Highs, Lows and Everything in Between
Along with what makes the home unique also have come memories that transform it into so much more than four walls and a new roof. The Pickerings have experienced their highest highs and lowest lows in this house. As for the highs, as a state-elected official, Stacey’s election night parties have been held in their home rather than in Jackson. “We’ve always wanted to celebrate with our closest friends and family right here in Laurel,” said Whitney.
Another favorite memory is their ongoing holiday tradition of hosting friends and family for soup and sandwiches after the candlelight Christmas Eve service at First Baptist Church. “Stacey has a big family, and we have friends here in Laurel that we consider family, so having a home filled with so many people we love on Christmas Eve is something I look forward to all year,” she said. “We also make our daily family breakfasts a priority,” she adds.“Both of us get in the kitchen to cook a big breakfast at home for our children before the day gets busy, and I treasure that time with all of us really present.”
As for the lows, Whitney was diagnosed with breast cancer six years ago, which resulted in her spending a lot of time at home. “Most doctors expect you to dread the thought of staying confined in your house,” Whitney said. “My first thought was, there are far worse places to be.” She added, “You really don’t understand how important your home is until you’ve dealt with an illness.” Whitney spent seven months in treatment with nearly three months of radiation. “I had a favorite chair in our bedroom that overlooked our back yard,” Whitney shared. “It became my window to the world. I kept it open even in the cold winter months to hear the traffic or the hammering of a nearby home being renovated.”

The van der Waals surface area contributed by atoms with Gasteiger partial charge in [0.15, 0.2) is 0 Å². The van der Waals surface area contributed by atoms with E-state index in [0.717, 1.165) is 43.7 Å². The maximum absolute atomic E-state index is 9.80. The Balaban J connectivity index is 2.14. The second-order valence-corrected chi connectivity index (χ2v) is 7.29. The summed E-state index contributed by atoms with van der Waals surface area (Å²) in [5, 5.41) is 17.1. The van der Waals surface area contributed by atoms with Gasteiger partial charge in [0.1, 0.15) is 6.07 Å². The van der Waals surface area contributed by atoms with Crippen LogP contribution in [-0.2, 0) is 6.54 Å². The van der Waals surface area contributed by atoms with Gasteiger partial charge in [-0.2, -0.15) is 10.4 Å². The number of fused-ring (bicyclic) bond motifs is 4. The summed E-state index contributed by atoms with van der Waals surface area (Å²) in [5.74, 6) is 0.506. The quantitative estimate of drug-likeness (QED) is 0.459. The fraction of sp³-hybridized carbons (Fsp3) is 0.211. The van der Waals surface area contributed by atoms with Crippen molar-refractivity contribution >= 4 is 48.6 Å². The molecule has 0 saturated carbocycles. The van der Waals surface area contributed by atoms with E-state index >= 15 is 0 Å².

Getting Her Dream Kitchen
Today, Whitney is preparing the kitchen that she’s been planning for since 2005. First, the money set aside for the kitchen renovation funded the roof after Katrina. Then, along with cancer, came medical bills that had to be paid. Laughingly she shares, “I’m a little nervous to start the remodel for fear of what may happen, but I believe I’m really on my way to replacing my old blue countertops and creating my dream kitchen.” All along, she has kept a collection of pictures and plans, and she looks forward to working with the team at City Home Center and Rubies Home Furnishings to help make it a reality.
When you purchase a house, you never truly know how much it will mean to you until it becomes the place where the pages of your life unfold— for better and for worse. Whitney believes the kitchen remodel will be icing on the cake for a home that has served their family well for the last 13 years. We look forward to sharing the remodel details on the blog when the time comes.